Maybe not. Sending humans to the moon and safely returning them to the Earth is easy. Been there, done that. Feeding 9 to 9.5 billion people or more by 2050? Not so easy. We’ve never done that. And there are good reasons to believe we might not be able to.
Let’s take a closer look at what the writers at Nature said, and do a little dissecting.
In 2009, more than 1 billion people went undernourished — their food intake regularly providing less than minimum energy requirements — not because there isn’t enough food, but because people are too poor to buy it. At least 30% of food goes to waste.
Scientists, like everyone else on this planet, need to differentiate the theoretical from the economical and the practical. If, as a result of grain embargoes by Russia and (possibly) Ukraine, the price of bread doubles this year, the impact on the world’s urban poor–many of whom are living on less than $1.25 a day–will be devastating. And it matters not whether wheat reserves are rotting in India or whether Russia and Ukraine have surplus wheat. And it doesn’t matter how many bread crumbs we discard.
The dictates of the marketplace can be brutal. There is plenty of money in the world, far more than is needed to eliminate severe poverty, but severe poverty persists. In a global economy, where people’s ability to feed themselves depends on the cost of rice or bread, hunger can exist on a wide scale, even if there is plenty of food–in theory–to go around.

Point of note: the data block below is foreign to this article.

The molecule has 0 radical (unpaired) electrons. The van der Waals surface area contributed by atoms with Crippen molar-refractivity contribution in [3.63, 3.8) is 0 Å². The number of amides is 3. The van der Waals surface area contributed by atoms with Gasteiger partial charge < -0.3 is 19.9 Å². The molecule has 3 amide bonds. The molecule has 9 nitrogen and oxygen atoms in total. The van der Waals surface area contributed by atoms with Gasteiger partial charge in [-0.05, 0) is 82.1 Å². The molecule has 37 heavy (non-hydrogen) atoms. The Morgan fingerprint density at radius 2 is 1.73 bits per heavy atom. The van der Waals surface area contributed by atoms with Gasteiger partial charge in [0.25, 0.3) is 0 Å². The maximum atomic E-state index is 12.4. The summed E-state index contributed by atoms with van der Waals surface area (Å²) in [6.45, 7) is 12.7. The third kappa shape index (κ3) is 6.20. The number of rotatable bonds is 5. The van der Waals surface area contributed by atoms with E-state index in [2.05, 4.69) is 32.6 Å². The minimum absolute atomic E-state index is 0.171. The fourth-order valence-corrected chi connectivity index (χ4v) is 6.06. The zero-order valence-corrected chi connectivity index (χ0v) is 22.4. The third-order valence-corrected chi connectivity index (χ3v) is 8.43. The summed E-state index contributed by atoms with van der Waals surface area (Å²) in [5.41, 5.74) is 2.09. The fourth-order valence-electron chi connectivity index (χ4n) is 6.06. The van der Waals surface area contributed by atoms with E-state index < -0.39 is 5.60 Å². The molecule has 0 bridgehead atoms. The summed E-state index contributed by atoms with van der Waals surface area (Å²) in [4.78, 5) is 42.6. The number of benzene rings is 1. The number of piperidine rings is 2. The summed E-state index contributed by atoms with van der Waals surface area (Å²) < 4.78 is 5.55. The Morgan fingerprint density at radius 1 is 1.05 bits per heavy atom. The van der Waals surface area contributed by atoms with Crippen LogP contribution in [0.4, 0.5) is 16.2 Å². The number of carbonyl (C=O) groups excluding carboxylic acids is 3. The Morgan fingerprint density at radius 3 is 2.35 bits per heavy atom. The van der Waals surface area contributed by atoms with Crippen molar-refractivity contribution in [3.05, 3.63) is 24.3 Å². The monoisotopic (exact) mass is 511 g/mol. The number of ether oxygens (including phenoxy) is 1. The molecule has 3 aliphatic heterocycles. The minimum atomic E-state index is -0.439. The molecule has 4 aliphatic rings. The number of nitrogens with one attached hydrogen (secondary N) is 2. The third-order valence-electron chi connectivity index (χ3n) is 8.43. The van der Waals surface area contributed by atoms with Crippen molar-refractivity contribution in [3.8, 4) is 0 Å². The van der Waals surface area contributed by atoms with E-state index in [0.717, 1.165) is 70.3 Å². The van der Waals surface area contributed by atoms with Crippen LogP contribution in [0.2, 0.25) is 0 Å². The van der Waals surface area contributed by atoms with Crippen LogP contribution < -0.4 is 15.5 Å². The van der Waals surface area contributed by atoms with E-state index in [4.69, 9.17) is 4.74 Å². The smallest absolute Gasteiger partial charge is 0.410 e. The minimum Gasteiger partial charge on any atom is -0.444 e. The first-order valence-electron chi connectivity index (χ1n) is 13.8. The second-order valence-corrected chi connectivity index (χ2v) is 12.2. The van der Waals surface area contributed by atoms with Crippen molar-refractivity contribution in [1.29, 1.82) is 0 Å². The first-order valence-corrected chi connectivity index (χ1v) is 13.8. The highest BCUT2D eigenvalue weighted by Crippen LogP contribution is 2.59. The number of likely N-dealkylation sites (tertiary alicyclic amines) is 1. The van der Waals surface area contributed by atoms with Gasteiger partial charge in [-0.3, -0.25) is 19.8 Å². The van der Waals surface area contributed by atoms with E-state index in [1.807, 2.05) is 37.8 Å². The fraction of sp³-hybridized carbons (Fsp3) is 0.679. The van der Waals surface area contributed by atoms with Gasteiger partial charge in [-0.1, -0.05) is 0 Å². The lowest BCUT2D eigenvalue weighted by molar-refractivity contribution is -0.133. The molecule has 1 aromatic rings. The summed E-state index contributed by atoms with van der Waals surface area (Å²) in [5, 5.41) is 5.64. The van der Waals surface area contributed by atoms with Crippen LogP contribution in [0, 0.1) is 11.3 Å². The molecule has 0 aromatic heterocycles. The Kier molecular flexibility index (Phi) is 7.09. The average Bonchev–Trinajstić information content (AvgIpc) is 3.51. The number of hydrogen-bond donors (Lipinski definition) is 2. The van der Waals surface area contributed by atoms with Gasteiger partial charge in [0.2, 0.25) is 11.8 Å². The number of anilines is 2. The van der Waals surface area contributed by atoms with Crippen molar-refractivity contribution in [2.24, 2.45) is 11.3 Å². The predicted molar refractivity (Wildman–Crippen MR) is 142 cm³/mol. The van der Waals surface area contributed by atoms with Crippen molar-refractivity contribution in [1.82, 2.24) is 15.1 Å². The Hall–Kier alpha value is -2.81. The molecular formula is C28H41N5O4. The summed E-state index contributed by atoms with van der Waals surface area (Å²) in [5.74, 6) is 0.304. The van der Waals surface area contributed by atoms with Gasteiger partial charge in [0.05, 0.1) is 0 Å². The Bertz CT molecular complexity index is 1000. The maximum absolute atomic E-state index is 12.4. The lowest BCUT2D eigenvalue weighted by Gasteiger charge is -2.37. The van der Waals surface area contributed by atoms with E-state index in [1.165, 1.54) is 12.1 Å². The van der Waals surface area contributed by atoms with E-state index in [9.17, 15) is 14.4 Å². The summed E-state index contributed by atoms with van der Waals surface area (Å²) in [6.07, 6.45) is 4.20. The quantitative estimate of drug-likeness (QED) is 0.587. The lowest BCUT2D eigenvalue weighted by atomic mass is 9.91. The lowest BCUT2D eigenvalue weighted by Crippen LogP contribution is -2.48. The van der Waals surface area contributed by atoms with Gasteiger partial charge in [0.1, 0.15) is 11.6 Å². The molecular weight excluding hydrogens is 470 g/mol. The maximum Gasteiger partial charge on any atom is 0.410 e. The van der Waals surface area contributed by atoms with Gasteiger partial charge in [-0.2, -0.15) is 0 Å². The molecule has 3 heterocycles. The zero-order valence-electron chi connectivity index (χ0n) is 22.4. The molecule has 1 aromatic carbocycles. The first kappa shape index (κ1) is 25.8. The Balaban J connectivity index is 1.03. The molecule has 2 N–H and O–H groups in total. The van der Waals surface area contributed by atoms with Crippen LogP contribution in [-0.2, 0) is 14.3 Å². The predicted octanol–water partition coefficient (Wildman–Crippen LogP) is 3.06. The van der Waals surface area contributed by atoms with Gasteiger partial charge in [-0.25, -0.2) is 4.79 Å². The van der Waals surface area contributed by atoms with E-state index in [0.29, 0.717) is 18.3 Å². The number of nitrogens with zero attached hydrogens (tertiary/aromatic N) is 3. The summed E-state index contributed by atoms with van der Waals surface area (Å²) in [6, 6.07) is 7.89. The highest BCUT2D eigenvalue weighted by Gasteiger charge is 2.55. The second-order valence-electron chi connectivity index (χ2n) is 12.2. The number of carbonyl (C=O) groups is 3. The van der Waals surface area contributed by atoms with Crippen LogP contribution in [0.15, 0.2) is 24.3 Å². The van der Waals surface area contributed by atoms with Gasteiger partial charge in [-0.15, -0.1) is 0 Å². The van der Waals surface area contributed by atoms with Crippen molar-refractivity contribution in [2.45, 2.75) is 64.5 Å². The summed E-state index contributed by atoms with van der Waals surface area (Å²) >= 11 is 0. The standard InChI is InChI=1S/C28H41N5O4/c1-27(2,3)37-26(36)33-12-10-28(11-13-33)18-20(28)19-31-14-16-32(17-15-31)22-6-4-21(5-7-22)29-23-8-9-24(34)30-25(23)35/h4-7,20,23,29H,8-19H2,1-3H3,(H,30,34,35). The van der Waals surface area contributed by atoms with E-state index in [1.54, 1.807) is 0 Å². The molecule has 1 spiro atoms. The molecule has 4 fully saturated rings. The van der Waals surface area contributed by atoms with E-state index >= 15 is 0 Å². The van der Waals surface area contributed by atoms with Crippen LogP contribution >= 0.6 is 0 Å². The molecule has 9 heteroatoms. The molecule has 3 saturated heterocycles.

Don’t believe that? Take a look at what’s happening today in the African Sahel. Last month, Josette Sheeran, the executive director of the World Food Programme (WFP), warned that, as a consequence of widespread hunger, Niger was in danger of “losing a generation.” She said that the development of children under the age of five in Niger will be severely impaired unless food relief arrives soon. WFP plans to reach 4.5 million people in the region in the next few months, but Sheeran warned that the situation is deteriorating rapidly and that WFP needs about $100 million to bridge the funding gap.
Here’s what Nature said about the last global food crisis:
The 2008 food crisis, which pushed around 100 million people into hunger, was not so much a result of a food shortage as of a market volatility — with causes going far beyond supply and demand.
Wrong. During the 2007-8 food crisis the prices of wheat and corn doubled, while the price of rice tripled. Why? Because the world’s grain reserves during that period fell to the lowest levels in several decades. While market volatility may have contributed in some small measure, food production was not keeping up with demand. When grain reserves grow dangerously low, speculators will always drive up prices. Scarcity always does.
Here’s what Nature said about projected population growth:
Scientists long feared a great population boom that would stress food production, but population growth is slowing and should plateau by 2050 as family size in almost all poorer countries falls to roughly 2.2 children per family.